“I would give anything to have to a man’s dirty clothes left on the floor to pick up!”
A friend of mine who’d been divorced several years had that reaction to an episode of “Everybody Loves Raymond” in which the character Deborah calls her husband, Raymond, an idiot as she picks his underwear up off the floor.
“I can’t stand wives that don’t appreciate their husbands… you never know what you have until you don’t have it anymore!” my friend complained.
During the seven years after my divorce I spent as a single woman, my hope to remarry was a constant theme in my life. I was actively seeking a new relationship and rather impatient at that.
I would go to 7 am Mass each day and soak up the glorious silence of the post-communion reflection moments, offering God my day and asking Him to use me as He saw fit (hoping that would include bumping into the right man). In fact, all my prayers included that wishful interjection: “Lord, I am ready to meet him whenever you are ready to introduce us.”
One day at Mass, a family of six came in and the mother was holding the youngest, most precious1-year-old with a beaming smile that was hard to ignore. I begged God that day to please end my single days and bring someone into the picture who I could share my life with.
And then He did.
Four years, a husband, and three children later, there were no beautiful silent moments at Mass with rich reflections. No, the peacefulness of Mass turned into wrestling matches with unruly children. I got more exercise at church by walking in and out with loud, crying children and leaky, poopy diapers that had stained my favorite dress than I did going to the gym. I was lucky if I got any prayers said beyond my morning offering — and daily Mass was a luxury. Honestly, all I really wanted was a nap.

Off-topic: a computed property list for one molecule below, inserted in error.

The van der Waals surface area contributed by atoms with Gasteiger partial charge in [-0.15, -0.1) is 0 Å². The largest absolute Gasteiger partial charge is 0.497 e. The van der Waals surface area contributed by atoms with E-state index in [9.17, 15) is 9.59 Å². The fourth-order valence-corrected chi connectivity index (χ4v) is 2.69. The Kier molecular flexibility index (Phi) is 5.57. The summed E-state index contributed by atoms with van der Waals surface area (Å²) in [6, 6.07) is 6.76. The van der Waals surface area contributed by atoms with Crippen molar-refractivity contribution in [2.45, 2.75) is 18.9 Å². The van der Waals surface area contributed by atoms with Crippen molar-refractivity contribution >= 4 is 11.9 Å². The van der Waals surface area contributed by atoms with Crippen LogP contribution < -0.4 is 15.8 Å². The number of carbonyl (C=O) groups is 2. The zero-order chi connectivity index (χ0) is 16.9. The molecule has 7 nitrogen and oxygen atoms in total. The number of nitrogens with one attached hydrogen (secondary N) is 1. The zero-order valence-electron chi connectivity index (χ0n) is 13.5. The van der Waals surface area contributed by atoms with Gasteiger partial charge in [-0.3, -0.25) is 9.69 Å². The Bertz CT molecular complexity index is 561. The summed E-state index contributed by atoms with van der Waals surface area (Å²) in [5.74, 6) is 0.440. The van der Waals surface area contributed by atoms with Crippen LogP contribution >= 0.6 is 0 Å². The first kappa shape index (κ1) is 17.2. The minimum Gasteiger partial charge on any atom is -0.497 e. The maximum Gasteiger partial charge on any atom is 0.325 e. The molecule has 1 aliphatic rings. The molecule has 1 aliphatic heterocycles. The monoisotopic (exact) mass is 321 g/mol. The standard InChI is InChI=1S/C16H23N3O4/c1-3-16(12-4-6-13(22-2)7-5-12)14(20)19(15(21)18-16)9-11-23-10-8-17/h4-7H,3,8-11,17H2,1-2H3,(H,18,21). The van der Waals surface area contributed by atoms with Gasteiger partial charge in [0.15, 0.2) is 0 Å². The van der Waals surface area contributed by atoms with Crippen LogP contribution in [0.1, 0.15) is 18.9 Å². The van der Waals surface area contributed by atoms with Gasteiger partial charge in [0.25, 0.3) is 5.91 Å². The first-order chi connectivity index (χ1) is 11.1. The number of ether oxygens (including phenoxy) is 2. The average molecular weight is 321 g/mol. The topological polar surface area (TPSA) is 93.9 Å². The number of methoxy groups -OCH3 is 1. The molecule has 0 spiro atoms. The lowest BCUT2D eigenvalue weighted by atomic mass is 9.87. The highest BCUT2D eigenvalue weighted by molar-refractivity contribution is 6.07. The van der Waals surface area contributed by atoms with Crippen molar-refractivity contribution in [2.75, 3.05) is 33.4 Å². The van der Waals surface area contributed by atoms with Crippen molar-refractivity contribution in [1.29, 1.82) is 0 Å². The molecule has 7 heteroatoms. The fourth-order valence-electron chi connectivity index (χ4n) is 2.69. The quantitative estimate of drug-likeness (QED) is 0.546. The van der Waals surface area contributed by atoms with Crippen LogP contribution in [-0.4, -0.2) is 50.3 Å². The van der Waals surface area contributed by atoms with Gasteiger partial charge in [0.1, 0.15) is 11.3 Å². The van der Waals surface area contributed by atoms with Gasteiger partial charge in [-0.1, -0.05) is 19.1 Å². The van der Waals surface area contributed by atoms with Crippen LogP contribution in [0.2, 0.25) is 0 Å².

But don’t get me wrong: I couldn’t be more grateful for the second chance God gave me to experience marriage and motherhood after surviving a terrible divorce and defying the medical diagnosis of not being able to have children. I am grateful every second! But with that sense of gratitude comes a bit of guilt and sadness over the lack of gratitude I had for the blessings that came with being single because I was so focused on wishing I was married.
Marriage is wonderful and something everyone who wants to be married will hopefully experience. Yet there is no perfect marriage. There is a lot of suffering and sacrifice that comes with it. Much like Robyn Lee wrote about in her article Letter From A Young Bride
a few days ago, it’s important to count the blessings in the midst of the trials.
There is a time for everything, and a season for every activity under heaven: a time to be born and a time to die, a time to plant and a time to uproot, a time to kill and a time to heal, a time to tear down and a time to build, a time to weep and a time to laugh, a time to mourn and a time to dance…
You might as well add to that “a time to be married and a time to be single.” And God’s timing is always perfect!